Water Management District rebuffed in appeals court
"All landowners of whatever size owe Judge Pleus their gratitude
for exposing an abuse of the system under which citizens have long
January 5, 2004
By Ed Clark
for Brevard Insider
Malabar, Florida - Coy Koontz sued the St. Johns River Water Management
District (SJRWMD) for restricting his land without providing compensation,
called an Inverse Condemnation.
Circuit Court Judge Baker of Orange County agreed, entering judgment
for the landowner.
The District appealed.
On December 17, 2003, the Fifth District Court of Appeals threw out
the SJRWMD's appeal citing lack of jurisdiction, saying the SJRWMD
should have followed the law and offered specified remedies to the
However, following the unanimous dismissal of the District's appeal,
one of the three judges, J. Pleus, wrote a scathing opinion of the
evidence he had heard.
"I write only to describe the extortionate actions of St. Johns
Water Management District (St. Johns) in this case as shown in the
trial below. I hope that upon remand to the District, it will agree
to a reasonable option for the property owner. I also hope that the
District will stop the extortionate demands on property owners which
this case demonstrates."
The SJRWMD had required of Koontz to reduce the use of 14 acres of
land to one acre, even though the land was in an area already impacted
by major highways and other drainage structures, and was in no way
considered "pristine." Koontz had proposed the use of three
and seven-tenths acres for development.
The District also required mitigation in two projects unconnected
to Koontz' property -- up to seven miles distant.
Continued Judge Pleus: "Elizabeth Johnson, supervising regulatory
scientist for St. Johns, reviewed the original permit application
in 1994 and performed an onsite assessment. Although she did not observe
any fish or wildlife onsite, she incredibly concluded that the proposed
development would adversely affect fish and wildlife."
Concerning the need for offsite mitigation, Judge Pleus observed,
"When asked by Koontz's attorney how performing offsite mitigation
five or six miles away benefited impacted wildlife on Koontz's property,
Johnson responded that 'five or six miles is not a long way for a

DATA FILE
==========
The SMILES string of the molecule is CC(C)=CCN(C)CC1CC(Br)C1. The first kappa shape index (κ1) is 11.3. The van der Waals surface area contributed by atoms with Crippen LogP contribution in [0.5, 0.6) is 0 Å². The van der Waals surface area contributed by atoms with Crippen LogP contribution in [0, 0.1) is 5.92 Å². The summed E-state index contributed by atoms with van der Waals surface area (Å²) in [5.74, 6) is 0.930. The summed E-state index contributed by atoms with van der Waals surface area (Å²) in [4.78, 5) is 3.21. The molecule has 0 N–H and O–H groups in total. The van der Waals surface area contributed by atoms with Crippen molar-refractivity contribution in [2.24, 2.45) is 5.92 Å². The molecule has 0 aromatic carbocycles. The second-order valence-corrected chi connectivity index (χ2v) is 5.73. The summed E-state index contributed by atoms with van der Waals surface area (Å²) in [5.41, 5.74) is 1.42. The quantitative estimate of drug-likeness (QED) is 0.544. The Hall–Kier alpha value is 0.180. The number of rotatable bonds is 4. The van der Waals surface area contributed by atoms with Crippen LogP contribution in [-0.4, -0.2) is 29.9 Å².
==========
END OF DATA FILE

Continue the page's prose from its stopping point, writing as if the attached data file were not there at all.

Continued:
bird to fly.'"
"St. Johns' demands for additional mitigation did not further
any legitimate state interest."
Judge Pleus concludes opinion by writing, "Instead of having
any essential nexus to protecting fish and wildlife potentially impacted
by Koontz's development, I conclude… that St. Johns' demands for offsite
mitigation were nothing more than an 'out-and-out' plan of extortion."
This case, and Judge Pleus' opinion, point out two salient features
of the current state of environmental regulation.
First, that the agencies often take the route of saying to the landowner,
"If you don't like our restrictions, take your hundred thousand
dollars and ten years of your life and sue us," an attitude that
gives them far more power than the legislature ever intended.
Secondly, the attitude of many courts is to give the state, as presumed
protectors of the public interest, the benefit of the doubt in court
(called 'great weight').
This court, and Judge Pleus in particular, recognized that agencies
and their "scientists" may also be guilty of extortion,
and without the protection of the legal philosophy of Sovereign Immunity,
would be guilty of acts that would have an ordinary citizen sent to
All landowners of whatever size owe Judge Pleus their gratitude for
exposing an abuse of the system under which citizens have long suffered.
Judge Pleus' address is 5th DCA, 300 Beach Street, Daytona Beach,
FL, 32114. Website is http://www.5dca.org
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